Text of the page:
Dan Laney 26:29
Um, and along with that, what I’ll be doing on this next trip is tree planting. I’ve decided that we’re going to add an element of trees, because trees are what is used to feed the goats. The branches are from the trees. And we’ll be planting trees that are suitable for browse for goats or buffalo. And also trees that are suitable to help prevent soil erosion on the hillsides, which is a big problem during monsoon season in Nepal. So we’re going to start those off in the schools. And, of course, that’s going to lead into the whole environmental, you know, science and knowledge of how they can become active participants in keeping their country beautiful.
Deborah Niemann 27:17
Wow, this is awesome. You are doing some really incredible things. And it… there’s such a ripple effect that goes so far beyond the goats. You know, here in this country, goats are, for most people, their pets, or you know, possibly a whole-milk supply. But there it’s just huge; it’s everything. It’s related to their education and their dinner and their breakfast and everything.
Dan Laney 27:45
It is. And I think… I mean, I just got goosebumps actually just thinking about all of it, because, you know, along with that, we’re trying to help encourage the use of goat milk and goat milk products. And it’s really funny because, you know, I, I dealt with that here in the States many years ago, when we were really starting to push cheeses and whatnot in the 70s and 80s. And it was difficult for people they thought that goat milk was just some kind of like, for certain people, it wasn’t really mainstream, would not become mainstream. And it’s just, you know — education. We really had to do a lot of education. There in Nepal, they love the goat meat, but very few people drink the milk. And, so what I’ve been trying to do is incorporate cheesemaking and curd and different ways of introducing the population to the benefits of goat milk and goat milk products. And that has really also taken on, you know, a life of its own as we’ve done that. And so we’re now looking at marketplaces in Katmandu. And it is such a wonderful opportunity because a large part of Nepal’s outside income is generated by tourists. And many of these tourists come from Europe, and many tourists from Europe love goat cheese. And so these areas in the villages that house tourists that come to visit to see the beautiful country, they’re just like waiting, you know, in the sense… They need to have goat cheese in every one of those restaurants. That’s my goal. That’s my goal. So you know, but, but it’s, it’s all possible because as you mentioned, goats are such a viable part of their whole culture. I mean, it’s just, they really… they really… they’re just everywhere. And it’s just wonderful to see. So…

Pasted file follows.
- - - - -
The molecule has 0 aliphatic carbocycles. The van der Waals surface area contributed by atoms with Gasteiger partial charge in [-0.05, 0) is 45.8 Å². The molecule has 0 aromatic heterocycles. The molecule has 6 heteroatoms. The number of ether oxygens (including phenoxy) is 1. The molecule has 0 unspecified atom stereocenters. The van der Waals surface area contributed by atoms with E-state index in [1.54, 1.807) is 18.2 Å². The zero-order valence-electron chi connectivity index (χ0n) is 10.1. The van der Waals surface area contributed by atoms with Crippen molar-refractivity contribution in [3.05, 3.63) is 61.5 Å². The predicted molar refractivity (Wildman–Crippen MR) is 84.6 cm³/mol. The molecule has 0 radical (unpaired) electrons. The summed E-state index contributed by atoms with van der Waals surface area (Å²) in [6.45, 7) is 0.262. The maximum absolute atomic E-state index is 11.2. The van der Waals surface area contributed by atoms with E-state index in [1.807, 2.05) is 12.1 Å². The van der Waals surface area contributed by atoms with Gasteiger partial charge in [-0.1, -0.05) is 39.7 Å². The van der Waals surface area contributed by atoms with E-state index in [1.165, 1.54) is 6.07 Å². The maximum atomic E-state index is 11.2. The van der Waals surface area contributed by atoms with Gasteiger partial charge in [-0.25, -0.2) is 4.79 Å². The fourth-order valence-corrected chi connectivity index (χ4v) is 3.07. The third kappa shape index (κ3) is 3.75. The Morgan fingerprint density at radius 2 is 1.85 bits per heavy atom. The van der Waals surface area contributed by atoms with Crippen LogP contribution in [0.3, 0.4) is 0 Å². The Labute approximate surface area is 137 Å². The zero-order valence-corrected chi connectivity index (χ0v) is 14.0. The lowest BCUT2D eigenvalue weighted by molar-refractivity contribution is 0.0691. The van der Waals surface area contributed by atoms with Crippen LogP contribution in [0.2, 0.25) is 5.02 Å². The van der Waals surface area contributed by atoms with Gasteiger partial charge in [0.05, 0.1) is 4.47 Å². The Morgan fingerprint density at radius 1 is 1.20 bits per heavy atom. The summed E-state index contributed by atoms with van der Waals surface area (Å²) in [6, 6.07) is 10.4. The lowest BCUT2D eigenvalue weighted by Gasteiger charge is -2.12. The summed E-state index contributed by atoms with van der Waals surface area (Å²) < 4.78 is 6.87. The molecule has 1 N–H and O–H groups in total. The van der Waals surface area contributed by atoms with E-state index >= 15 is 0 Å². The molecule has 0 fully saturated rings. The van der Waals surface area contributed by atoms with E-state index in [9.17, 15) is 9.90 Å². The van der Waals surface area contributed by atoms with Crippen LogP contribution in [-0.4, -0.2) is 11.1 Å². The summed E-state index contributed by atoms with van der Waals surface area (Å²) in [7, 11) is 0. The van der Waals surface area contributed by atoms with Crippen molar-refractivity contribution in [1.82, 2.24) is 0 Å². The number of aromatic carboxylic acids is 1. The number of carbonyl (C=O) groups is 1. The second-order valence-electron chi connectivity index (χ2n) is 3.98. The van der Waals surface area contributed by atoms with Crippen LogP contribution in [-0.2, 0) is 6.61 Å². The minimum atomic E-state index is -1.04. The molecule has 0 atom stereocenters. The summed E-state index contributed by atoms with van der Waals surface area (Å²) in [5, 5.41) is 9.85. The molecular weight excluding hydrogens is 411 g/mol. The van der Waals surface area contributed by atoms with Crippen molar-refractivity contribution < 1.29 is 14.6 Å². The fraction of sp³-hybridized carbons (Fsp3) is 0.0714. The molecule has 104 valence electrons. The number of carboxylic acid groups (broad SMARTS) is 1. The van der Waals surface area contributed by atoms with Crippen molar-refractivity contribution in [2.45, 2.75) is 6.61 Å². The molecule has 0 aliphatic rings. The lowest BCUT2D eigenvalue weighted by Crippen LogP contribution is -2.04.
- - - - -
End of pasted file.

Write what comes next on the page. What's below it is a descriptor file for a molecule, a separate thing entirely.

Deborah Niemann 29:57
Dan Laney 29:58
I just wish I was involved 40 years younger, taking on all this, because it’s just… it’s just… I don’t know. It’s just a wonderful experience. So we’ve got the projects with the Saanens. And the other part that we’ve done along with the Saanens at that the Goat Research Station, I have to say is, what we’ve done is we’ve started the whole breeding program there to cross the Saanens with the local breeds to help create a hybrid vigor, and eventually get to a Nepalese Saanen. We now have Saanens that started out 50-50 — 50% Saanen, 50% Khari — and now we’ve got those animals, we’ve got them up to 87.5% Saanen, still with that Khari background, and it’s amazing to see. What we found is — and I hate to use this verb, but I have to get back to the benefits of this whole crossbreed — the indigenous goats, the Khari, had a very low mortality rate created by enterotoxemia. There was very few cases of enterotoxemia among the Khari goats. But the Saanen and Boers, which is another breed has been brought in, had a higher rate of, you know, mortality created by enterotoxemia. When we crossed the Khari and the Saanen or the Khari and the Boer, that immediately dropped. So we’re finding that by having these hybrid goats, and now with the 87.5 — I think when I go back, there’ll be 90 to 92.3, whatever the next… Anyway, it’ll be like five generations — those goats are really acclimated and healthy and doing great. And still producing milk, which is, you know, it’s almost like a really great Nepali dual-purpose animal.
Deborah Niemann 31:53
Wow, that is interesting. Also, the thing too that really strikes me, is that you can’t just think, “Oh, this is a great milk goat here in the United States, we’re going to take it to this totally different world and expect it to produce just as well.” Because so many of these animals are acclimated to where they live and where they’re… they’ve lived for generations.
Dan Laney 32:17
You know, I mean, really, like, we have designer goats. I mean, that’s, you know, I mean, in a sense, like, designer dogs, you know, we’ve done this through our breeding programs. And we’ve got — we have beautiful animals here. But you’re absolutely right. What I have found, in even my own experience here in the States, when I had my herd and sending them around, you know, the country to different buyers, even then, even within the United States, they had a difficult time sometimes adjusting to the new environment, with the new feed the new, you know, whatever it was. And so, you know, goats, while they’re really… they are strong, they also do have to have a whole acclimation process that takes place, and unless that is taken into consideration, and where they’re going, you’re going to have failure. I mean, it’s just going to be a real difficult thing. So, we’ve learned a lot from all this. But the main thing is, I always tell my people, just like I did here, “You’ve got to keep your eye on the goat.” They’re going to tell you if you’re watching your animal and I know you’ve worked with… I’ve been to, you know, Langston, and I’ve seen the great research that they’re doing at Langston University with the goats. And, you know, the big thing is that the goat, if you’re watching the goat, they’re going to tell you if they’re sick. I mean…
Deborah Niemann 33:39
Dan Laney 33:40